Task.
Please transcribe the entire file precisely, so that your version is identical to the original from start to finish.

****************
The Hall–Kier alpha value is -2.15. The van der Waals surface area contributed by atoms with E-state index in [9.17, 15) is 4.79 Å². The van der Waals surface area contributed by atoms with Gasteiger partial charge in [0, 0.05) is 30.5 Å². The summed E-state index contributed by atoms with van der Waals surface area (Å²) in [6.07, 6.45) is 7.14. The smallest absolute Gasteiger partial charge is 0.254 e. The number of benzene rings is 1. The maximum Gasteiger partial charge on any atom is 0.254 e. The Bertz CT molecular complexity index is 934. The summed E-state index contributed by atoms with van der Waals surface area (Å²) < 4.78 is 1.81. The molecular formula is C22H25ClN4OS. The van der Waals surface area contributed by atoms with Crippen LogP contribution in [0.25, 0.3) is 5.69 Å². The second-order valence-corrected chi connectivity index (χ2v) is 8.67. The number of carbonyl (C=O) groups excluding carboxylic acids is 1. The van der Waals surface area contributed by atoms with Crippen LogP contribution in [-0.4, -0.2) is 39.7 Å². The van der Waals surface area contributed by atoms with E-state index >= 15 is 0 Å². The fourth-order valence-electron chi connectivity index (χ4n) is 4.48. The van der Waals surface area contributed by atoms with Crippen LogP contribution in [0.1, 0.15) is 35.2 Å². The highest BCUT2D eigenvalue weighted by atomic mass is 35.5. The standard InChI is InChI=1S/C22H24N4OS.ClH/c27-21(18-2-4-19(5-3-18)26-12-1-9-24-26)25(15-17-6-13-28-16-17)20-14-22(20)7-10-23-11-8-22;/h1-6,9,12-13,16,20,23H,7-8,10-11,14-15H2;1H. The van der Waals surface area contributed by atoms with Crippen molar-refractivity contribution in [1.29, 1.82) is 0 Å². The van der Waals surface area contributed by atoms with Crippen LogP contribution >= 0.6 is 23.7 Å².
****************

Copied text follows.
The Hall–Kier alpha value is -2.15. The van der Waals surface area contributed by atoms with E-state index in [9.17, 15) is 4.79 Å². The van der Waals surface area contributed by atoms with Gasteiger partial charge in [0, 0.05) is 30.5 Å². The summed E-state index contributed by atoms with van der Waals surface area (Å²) in [6.07, 6.45) is 7.14. The smallest absolute Gasteiger partial charge is 0.254 e. The number of benzene rings is 1. The maximum Gasteiger partial charge on any atom is 0.254 e. The Bertz CT molecular complexity index is 934. The summed E-state index contributed by atoms with van der Waals surface area (Å²) < 4.78 is 1.81. The molecular formula is C22H25ClN4OS. The van der Waals surface area contributed by atoms with Crippen LogP contribution in [0.25, 0.3) is 5.69 Å². The second-order valence-corrected chi connectivity index (χ2v) is 8.67. The number of carbonyl (C=O) groups excluding carboxylic acids is 1. The van der Waals surface area contributed by atoms with Crippen LogP contribution in [-0.4, -0.2) is 39.7 Å². The van der Waals surface area contributed by atoms with E-state index >= 15 is 0 Å². The fourth-order valence-electron chi connectivity index (χ4n) is 4.48. The van der Waals surface area contributed by atoms with Crippen LogP contribution in [0.1, 0.15) is 35.2 Å². The highest BCUT2D eigenvalue weighted by atomic mass is 35.5. The standard InChI is InChI=1S/C22H24N4OS.ClH/c27-21(18-2-4-19(5-3-18)26-12-1-9-24-26)25(15-17-6-13-28-16-17)20-14-22(20)7-10-23-11-8-22;/h1-6,9,12-13,16,20,23H,7-8,10-11,14-15H2;1H. The van der Waals surface area contributed by atoms with Crippen molar-refractivity contribution in [1.29, 1.82) is 0 Å². The van der Waals surface area contributed by atoms with Crippen LogP contribution >= 0.6 is 23.7 Å².